This is all stuff I also believed when I was Christian. This belief is incredibly common. Over and over again, we see Christians referring to this imagined indwelling “light” as hugely magnetic to non-Christians.
Gosh, that must be why Christianity’s numbers and cultural power are tumbling so quickly.
Where this imagery comes from
If you’re wondering, a lot of this imagery seems to derive from John 3:19-21:
“And this is the verdict: The Light has come into the world, but men loved the darkness rather than the Light because their deeds were evil. Everyone who does evil hates the Light, and does not come into the Light for fear that his deeds will be exposed. But whoever practices the truth comes into the Light, so that it may be seen clearly that what he has done has been accomplished in God.”
And that’s apparently straight from Jesus!
But wait, there’s more! A Jesus Aura also repels people!
A Christian’s Jesus Aura turns out to be multi-function. It also repels people further away from belief. Those people are always bad people, of course. Jesus didn’t want them anyway.
A writer for Bible.org compares rejection of a Christian’s sales pitch to rejection of a life preserver when someone’s about to die by drowning. They conclude:
Have you had that experience with Jesus Christ? Have you seen who Jesus is and instantly recognized, “He is holy and I am not holy! I am under God’s judgment because Jesus is Light and I am darkness!” When you’ve that kind of encounter with Jesus, you can go one of two ways.
Someone writing for Bible Ref agrees completely:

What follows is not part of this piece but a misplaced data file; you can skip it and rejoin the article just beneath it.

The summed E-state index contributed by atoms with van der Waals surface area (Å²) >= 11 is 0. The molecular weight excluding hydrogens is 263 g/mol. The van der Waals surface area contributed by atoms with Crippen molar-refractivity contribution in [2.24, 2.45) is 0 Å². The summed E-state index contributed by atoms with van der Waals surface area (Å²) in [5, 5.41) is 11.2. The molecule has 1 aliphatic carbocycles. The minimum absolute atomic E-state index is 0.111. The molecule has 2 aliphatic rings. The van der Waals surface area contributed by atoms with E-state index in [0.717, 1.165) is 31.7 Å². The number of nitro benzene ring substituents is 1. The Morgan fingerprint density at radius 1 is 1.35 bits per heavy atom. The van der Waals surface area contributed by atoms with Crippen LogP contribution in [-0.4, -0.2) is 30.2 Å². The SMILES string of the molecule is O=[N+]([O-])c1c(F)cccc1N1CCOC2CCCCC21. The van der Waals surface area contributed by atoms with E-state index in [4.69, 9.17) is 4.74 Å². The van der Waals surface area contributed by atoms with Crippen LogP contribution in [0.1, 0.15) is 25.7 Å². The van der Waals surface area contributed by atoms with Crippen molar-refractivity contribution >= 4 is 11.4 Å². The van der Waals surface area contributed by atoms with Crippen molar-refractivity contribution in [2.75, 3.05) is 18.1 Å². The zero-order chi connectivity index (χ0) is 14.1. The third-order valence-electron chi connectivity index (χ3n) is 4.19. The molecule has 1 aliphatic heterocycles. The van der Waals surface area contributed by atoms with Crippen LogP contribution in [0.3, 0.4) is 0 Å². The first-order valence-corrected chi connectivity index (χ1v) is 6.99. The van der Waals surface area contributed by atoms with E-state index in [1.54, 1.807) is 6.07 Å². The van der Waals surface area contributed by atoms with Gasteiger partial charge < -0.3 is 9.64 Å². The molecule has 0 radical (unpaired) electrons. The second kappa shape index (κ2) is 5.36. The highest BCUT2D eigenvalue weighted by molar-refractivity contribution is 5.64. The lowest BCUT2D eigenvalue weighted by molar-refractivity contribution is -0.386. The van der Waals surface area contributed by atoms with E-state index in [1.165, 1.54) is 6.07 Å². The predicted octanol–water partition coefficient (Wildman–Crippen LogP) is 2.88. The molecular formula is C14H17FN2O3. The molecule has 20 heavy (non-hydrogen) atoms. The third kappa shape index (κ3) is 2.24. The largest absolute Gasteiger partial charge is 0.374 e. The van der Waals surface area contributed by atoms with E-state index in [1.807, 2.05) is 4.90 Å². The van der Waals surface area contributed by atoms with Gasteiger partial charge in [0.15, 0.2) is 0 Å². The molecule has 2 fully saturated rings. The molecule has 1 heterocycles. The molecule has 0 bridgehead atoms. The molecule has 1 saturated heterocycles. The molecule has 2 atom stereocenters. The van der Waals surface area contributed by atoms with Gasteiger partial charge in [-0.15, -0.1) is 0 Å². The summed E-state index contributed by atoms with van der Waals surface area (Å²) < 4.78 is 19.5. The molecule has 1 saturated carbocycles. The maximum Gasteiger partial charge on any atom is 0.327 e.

This light reveals things, and some of what it uncovers we would rather keep a secret. Those who commit sin would prefer that sin stay hidden, and not be exposed.
So there you have it. This weird, invisible light emanating from Christians can convert or repel. It just depends on whether or not a witness to it converts or not.
Measuring the Jesus Aura
The main problem with this belief, of course, is that there’s no way to measure a Jesus Aura.
A person might wear a particularly pious expression. They might accurately follow all their tribe’s rules when in public view. But it might just backfire–as in that anecdote I’ve shared. In it, a neighbor finally asked a Christian friend of mine why he seemed so different.
That neighbor’s guess: vegetarianism. Christianity didn’t even enter his mind. As far as I know, he never converted, either, even though this friend was as Jesus-aura-y as could be.
When I was Christian, I heard other guesses. Christian friends always relayed these with weary exasperation. Buddhism was a big one.
Just as Jesus never signs his so-called miracles, he definitely never signs his auras, either.
Practical cultivation of a Jesus Aura
In reality, of course, for every correct guess a stranger might make that turns into a big huge miraculous testimony, these guessers likely make a lot of errors. I was able to send my call-center customers away convinced that I was just reluctant to discuss religion on the clock, oh those meaniepie employers!, but it always made me laugh that they’d been so wrong. I used to wonder how many of these false guesses they made on a day-to-day basis.
Back then, it was supposed to be absolutely obvious to everyone that here, indeed, was a real live TRUE CHRISTIAN™. If I ever learned someone hadn’t known that immediately about me, it would have sent me into spirals of self-doubt. Was I even Jesus-ing at all? Why did my Jesus Aura not shine forth like a beacon, lighting every step I took? Everyone needed to realize I was the real deal! And indeed, most people did–but it had nothing to do with a Jesus Aura.
Rather, it was probably just the weird clothes I wore. Pentecostal women held to a dress code called holiness standards. We looked like Amish people, for the most part, and many of us affected a slightly Victorian flavor of dress. Back then, it was okay. Stevie Nicks said so.
It’s interesting to see how sales-minded Christians use practical methods to cultivate what they imagine is a Jesus Aura. I mean, it’s supposed to be just the outgrowth of a Christian’s deep and abiding faith. But in reality, these Christians try hard to make sure everyone around them knows about their religious affiliation.